CBE researcher explores the impact of foreign media on financial markets

Tracy Wang

Recent research by Associate Professor Tracy Wang from The Australian National University (ANU) College of Business and Economics (CBE) reveals foreign news outlets tend to report on United States (U.S.) firms’ earnings more negatively than domestic ones. Her findings not only reveal new sources of bias in media coverage, but the importance of making investment decisions based on multiple sources of information.

When reporting season arrives each year, firms around the globe unveil profitability figures for the preceding twelve months. While these so-called ‘earnings announcements’ provide market participants with critical insights into firm performance, so too does media coverage of the announcements.

“Such coverage typically includes vital details like revenue, expenses, profit and future projections, accompanied by expert analysis,” Tracy explains.

“The analyses offer invaluable insights that inform and influence investor decisions, shaping market sentiment and leading to immediate reactions like stock-price adjustments.”

While being instrumental in decision making, Tracy suggests coverage is not always impartial.

“Potential biases in reporting, stemming from factors such as political leanings, economic incentives, or stakeholder influences, can lead to slanted financial reporting.”

Although many of these factors are significantly different between foreign and domestic media outlets – and the U.S.’s importance in the global economy means it receives significant attention from the former – researchers have completely overlooked how foreign outlets affect U.S. equity markets.

Against this backdrop, Tracy and her team—including Professor Albert Tsang (Southern University of Science and Technology) and Dr Nathan Zhu (Zhejiang University)— use an extensive collection of articles written by thousands of media outlets across 48 countries to study differences between domestic and foreign media outlets’ reporting of U.S. firms’ earnings announcements.

The paper, published in Financial Times Top 50 journal Review of Accounting Studies, reveals that foreign media articles are more likely to be written with a negative tone than those authored by domestic-media outlets. This is especially true for outlets housed in countries that are less economically, politically, and culturally proximate to the U.S.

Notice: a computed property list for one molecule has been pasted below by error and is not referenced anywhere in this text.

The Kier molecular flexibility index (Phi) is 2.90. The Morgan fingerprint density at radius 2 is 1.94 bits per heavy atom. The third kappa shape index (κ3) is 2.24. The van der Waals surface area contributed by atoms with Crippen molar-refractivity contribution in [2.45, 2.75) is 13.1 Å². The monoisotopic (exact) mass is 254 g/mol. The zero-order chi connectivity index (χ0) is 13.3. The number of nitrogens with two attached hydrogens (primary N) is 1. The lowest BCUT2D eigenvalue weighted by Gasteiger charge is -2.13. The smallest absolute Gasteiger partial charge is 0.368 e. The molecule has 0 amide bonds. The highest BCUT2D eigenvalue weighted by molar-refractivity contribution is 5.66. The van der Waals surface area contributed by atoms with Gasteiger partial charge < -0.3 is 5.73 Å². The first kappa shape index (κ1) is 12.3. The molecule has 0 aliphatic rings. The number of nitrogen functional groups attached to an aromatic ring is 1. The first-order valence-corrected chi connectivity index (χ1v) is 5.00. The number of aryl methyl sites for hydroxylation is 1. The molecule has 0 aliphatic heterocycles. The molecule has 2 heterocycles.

“Foreign media are less beholden to domestic firms and therefore less constrained in publishing news stories that are unfavourable to these firms,” says Tracy.

“Conversely, domestic-media editors can sometimes steer away from negative reporting of local firms, fearing retaliation that could hamper future access to advertising revenue.”

But Tracy stresses that these differences are not a cause for concern.

The negative slant actually enhances the informativeness of earning news, leading to reduced information asymmetry and aiding international capital flows.

“These positive ramifications extend across the financial ecosystem, benefitting not just the direct participants in the investment process, but also contributing to the broader stability and efficiency of global financial markets.”

In light of her findings, Tracy encourages investors to read a mix of local and foreign media to get varied perspectives and help balance the inherent biases in any single news source.

“Market participants should consult a wide range of media outlets, including those from countries with varying degrees of economic, political and cultural proximity to the country of the firms they are interested in,” she suggests.

 My research can aid investors, financial analysts and policymakers in better evaluating the information they receive from different media sources, making more informed decisions in a global-investment context.

The College is always keen to explore research collaborations with the public and private sector and to reconnect with alumni. Please get in touch if you would like to know more about partnering with us.

Featured expert

Tracy Wang

Associate Professor Tracy (Kun) Wang

Tracy Wang is an Associate Professor of Accounting and Convener of Master of Commerce (Advanced). She has broad research interests in the areas of corporate governance, corporate information intermediaries such as news media and financial analysts, and the determinants and consequences of financial and non-financial reporting and regulations in emerging and international financial markets.